Over the weekend, the NHLPA voted heavily in favour of accepting a 24-team playoff format in the event the NHL resumes the 2019-20 season later this summer. This is just a very small step forward to getting the league going and there are some large, complicated hurdles left to overcome.

While the 24-team format was passed with a 29-to-2 vote (in which Carolina and Tampa Bay voted no), the next vote, which will be on accepting the details and logistics for a summer playoff tournament proposed by the league, could be more contentious.

Michael Russo, a Minnesota Wild reporter with The Athletic, spoke with Devan Dubnyk, who has plenty of experience representing his teammates on the NHL Players’ Association’s executive board. Dubnyk said that the yes vote was for the 24-team format, and another vote, perhaps one involving as many as 700 players, will be needed to pass through things like logistics, cities, travel, testing, and economics.

“I think it’s really important to start having these conversations with as many players as we can about, ‘Guys, what scenarios are we OK with?’” Dubnyk said. “From what it sounds like, it’s going to be some sort of hub city scenario, so we’ve got to talk about that. How long are guys OK with being away for? When we are in this city, are we locked in our hotel room? Going from the hotel room to the rink and back only, are guys OK with just doing that? Can our families come with us, or if there’s a family emergency and we leave the bubble (to go back into society), can we return to the bubble or are we done? What’s the food situation? Like, can we only eat in our hotel rooms? How often are we tested? Who pays for that? What’s the damage economically to the sport?

Dubnyk goes on to say that it’s very uncommon that there’s a circumstance in which 700 players are called upon to participate in a vote, but this might be one. Players will be voting on how they’ll live, potentially, as much as two months of their lives, so having just one vote per team representing all players might not be realistic. Older players with families will have different views on how this should go down than younger players will.

Topics such as allowing families to join the quarantine or having a break in the schedule for visiting will be among the key issues to sort out for many players.

“I think it’d be easier for guys without families or single guys to kind of go on quarantine and enjoy that process as much as you can,” Nashville defenceman Ryan Ellis told CBC. “But it would be tough being a father myself. It would be tough to live through FaceTime in that situation. But you have to weigh the pros and cons on each side and what’s important for you and your family.”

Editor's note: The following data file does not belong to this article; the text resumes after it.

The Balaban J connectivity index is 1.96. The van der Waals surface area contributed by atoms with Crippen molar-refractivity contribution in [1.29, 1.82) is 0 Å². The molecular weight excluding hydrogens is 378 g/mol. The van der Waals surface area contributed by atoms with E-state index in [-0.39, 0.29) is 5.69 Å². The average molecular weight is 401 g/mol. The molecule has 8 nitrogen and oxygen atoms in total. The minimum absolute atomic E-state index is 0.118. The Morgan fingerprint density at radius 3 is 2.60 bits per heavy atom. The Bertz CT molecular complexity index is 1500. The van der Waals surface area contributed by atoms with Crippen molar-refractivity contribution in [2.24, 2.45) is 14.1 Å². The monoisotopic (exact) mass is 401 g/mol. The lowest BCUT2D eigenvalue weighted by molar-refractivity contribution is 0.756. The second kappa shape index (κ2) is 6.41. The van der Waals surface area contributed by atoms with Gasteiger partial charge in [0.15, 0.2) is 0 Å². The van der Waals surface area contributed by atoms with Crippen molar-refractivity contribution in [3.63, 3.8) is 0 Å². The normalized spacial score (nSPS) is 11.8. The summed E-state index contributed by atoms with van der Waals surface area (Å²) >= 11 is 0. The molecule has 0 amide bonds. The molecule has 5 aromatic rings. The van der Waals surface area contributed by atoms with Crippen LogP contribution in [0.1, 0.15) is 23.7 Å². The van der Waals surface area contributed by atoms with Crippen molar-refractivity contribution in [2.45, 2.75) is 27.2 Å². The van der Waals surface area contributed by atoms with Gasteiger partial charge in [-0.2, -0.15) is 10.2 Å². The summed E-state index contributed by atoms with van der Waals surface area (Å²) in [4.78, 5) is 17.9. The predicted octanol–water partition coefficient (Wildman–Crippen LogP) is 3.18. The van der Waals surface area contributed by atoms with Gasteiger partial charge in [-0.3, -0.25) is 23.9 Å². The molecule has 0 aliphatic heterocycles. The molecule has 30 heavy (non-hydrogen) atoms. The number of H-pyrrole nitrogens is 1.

With all eyes on this summer’s return-to-play scenarios, the thought of what the 2020-21 season could look like has predictably been put on the backburner. The earliest this summer’s playoffs could start would probably be mid-to-late-July, meaning the earliest point in which the Stanley Cup could be awarded would be in September. That would obviously mean that there’s zero chance the 2020-21 season could start in October as usual.

But even disregarding the execution of this summer’s playoffs, the 2020-21 season could very likely be pushed back for a different reason. According to John Shannon, based on his communication with various people inside the “NHL world,” the league won’t begin a 2020-21 season until fans are able to return to the seats.

The NHL is very gate-driven in terms of generating revenue, with tickets, concessions, and merchandise playing a major role in the league’s business. Executing a summer playoff tournament made for TV only in order to complete a season that was already 85 percent finished is one thing, but starting a brand new season under these conditions is another.

As we’re seeing with Major League Baseball’s attempt to get the 2020 season rolling, there’s a lot of strife between the players and the owners as to how much the players will be paid. The NHL, even more gate-driven than MLB, would have to balance revenue loss with the most expensive part of the operation, which is player salaries.

Personally, when push comes to shove, I can’t imagine the NHL actually going dark for an entire season in the event that fans still can’t be in stadiums next year, but a full, 82-game schedule also seems unlikely at this point.

Finally, we have news that the NHL’s Draft Lottery will be held on June 26, though there’s no word yet on when the draft will be.

We also don’t know how many teams will actually be in the lottery. The seven non-playoff teams are certainly going to be in, but Bob McKenzie is suggesting that eight more teams could also be in the lottery. That would mean that a handful of teams could feasibly win their play-in round to make it to the playoffs and still draft first-overall.